A garage door plays an integral role in the comfort and style of your home, so it must provide functionality, security, durability, good looks, and economy. The modern garage door comes in a wide array of colors and styles to match and enhance any home's fa��ade. Manufacturers offer doors with or without windows in decorative treatments ranging from carriage, to country cottage, to clean-lined modern.
The majority of new residential garage door installations consist of sectional roll-up doors made of steel. Roll-up door sections are attached with hinges that allow the garage door to lift and open as it travels up a vertical track and onto a horizontal track. They employ a tension spring system that provides the necessary strength to properly balance and hold the weight of large, two-car garage doors. An alternative to a sectional roll-up is the single piece tilt-up garage door, often found on older homes.
Tilt-up doors consist of a solid panel that tilts up and back via an extension spring system. Tilt-up doors are generally less expensive than roll-up doors, but have a slight disadvantage in that they require clearance space in front of the door to operate.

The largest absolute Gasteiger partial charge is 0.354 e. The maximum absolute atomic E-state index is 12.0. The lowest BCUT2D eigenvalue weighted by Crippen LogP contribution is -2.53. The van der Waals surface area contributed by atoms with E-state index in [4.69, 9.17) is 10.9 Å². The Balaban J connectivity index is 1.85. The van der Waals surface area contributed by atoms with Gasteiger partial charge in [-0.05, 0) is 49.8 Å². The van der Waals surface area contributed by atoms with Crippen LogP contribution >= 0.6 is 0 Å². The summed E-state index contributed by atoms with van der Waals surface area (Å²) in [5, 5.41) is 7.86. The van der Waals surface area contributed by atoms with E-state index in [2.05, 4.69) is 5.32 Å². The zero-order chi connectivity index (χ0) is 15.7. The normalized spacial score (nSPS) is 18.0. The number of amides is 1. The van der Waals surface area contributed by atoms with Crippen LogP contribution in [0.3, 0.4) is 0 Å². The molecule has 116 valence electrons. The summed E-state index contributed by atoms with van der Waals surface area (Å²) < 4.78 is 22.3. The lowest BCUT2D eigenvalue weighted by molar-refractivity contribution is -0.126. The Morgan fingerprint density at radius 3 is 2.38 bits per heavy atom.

Garage Door Materials
While steel's lightness and relative economy have made it the popular choice among homebuilders, garage doors are also available in many other materials. Wood has long been a favorite door material. It is highly customizable, and with a little care, it is very durable. Wood however is very heavy and not appropriate for every situation. New vinyl doors that provide greater dent and corrosion resistance than steel are gaining in popularity, though they command higher prices. Aluminum, composites, and fiberglass are also available.
Purchasing a Garage Door
Before purchasing a door, make sure that it meets all local building codes. For energy efficiency, your best bet is a three-layered construction door that sandwiches expanded polystyrene insulation between outer and inner door layers. Also look for weather sealing features around the door's perimeter. Avoid dark colors in locales where high temperatures are common, as they absorb heat that may cause the door to bow outward.